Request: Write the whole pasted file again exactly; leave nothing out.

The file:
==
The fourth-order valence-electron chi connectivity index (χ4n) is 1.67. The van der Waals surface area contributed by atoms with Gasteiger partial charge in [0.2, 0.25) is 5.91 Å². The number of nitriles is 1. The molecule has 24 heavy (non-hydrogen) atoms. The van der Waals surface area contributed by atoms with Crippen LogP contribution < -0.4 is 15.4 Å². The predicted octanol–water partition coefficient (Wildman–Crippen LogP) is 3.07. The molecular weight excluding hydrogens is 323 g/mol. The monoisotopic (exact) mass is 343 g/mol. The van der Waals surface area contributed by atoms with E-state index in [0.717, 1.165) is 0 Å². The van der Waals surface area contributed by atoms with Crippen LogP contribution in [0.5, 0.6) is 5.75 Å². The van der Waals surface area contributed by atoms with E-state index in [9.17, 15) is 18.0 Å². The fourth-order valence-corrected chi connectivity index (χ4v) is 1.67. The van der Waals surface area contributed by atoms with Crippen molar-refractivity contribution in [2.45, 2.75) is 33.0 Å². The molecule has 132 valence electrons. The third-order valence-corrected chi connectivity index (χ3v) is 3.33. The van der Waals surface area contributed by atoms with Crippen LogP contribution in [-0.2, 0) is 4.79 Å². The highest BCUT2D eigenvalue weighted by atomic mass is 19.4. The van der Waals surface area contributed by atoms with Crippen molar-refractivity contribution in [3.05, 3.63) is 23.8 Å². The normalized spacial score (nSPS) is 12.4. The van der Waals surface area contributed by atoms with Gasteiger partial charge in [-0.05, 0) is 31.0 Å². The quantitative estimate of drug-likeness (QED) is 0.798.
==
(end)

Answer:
The fourth-order valence-electron chi connectivity index (χ4n) is 1.67. The van der Waals surface area contributed by atoms with Gasteiger partial charge in [0.2, 0.25) is 5.91 Å². The number of nitriles is 1. The molecule has 24 heavy (non-hydrogen) atoms. The van der Waals surface area contributed by atoms with Crippen LogP contribution < -0.4 is 15.4 Å². The predicted octanol–water partition coefficient (Wildman–Crippen LogP) is 3.07. The molecular weight excluding hydrogens is 323 g/mol. The monoisotopic (exact) mass is 343 g/mol. The van der Waals surface area contributed by atoms with E-state index in [0.717, 1.165) is 0 Å². The van der Waals surface area contributed by atoms with Crippen LogP contribution in [0.5, 0.6) is 5.75 Å². The van der Waals surface area contributed by atoms with E-state index in [9.17, 15) is 18.0 Å². The fourth-order valence-corrected chi connectivity index (χ4v) is 1.67. The van der Waals surface area contributed by atoms with Crippen molar-refractivity contribution in [2.45, 2.75) is 33.0 Å². The molecule has 132 valence electrons. The third-order valence-corrected chi connectivity index (χ3v) is 3.33. The van der Waals surface area contributed by atoms with Crippen LogP contribution in [-0.2, 0) is 4.79 Å². The highest BCUT2D eigenvalue weighted by atomic mass is 19.4. The van der Waals surface area contributed by atoms with Crippen molar-refractivity contribution in [3.05, 3.63) is 23.8 Å². The normalized spacial score (nSPS) is 12.4. The van der Waals surface area contributed by atoms with Gasteiger partial charge in [-0.05, 0) is 31.0 Å². The quantitative estimate of drug-likeness (QED) is 0.798.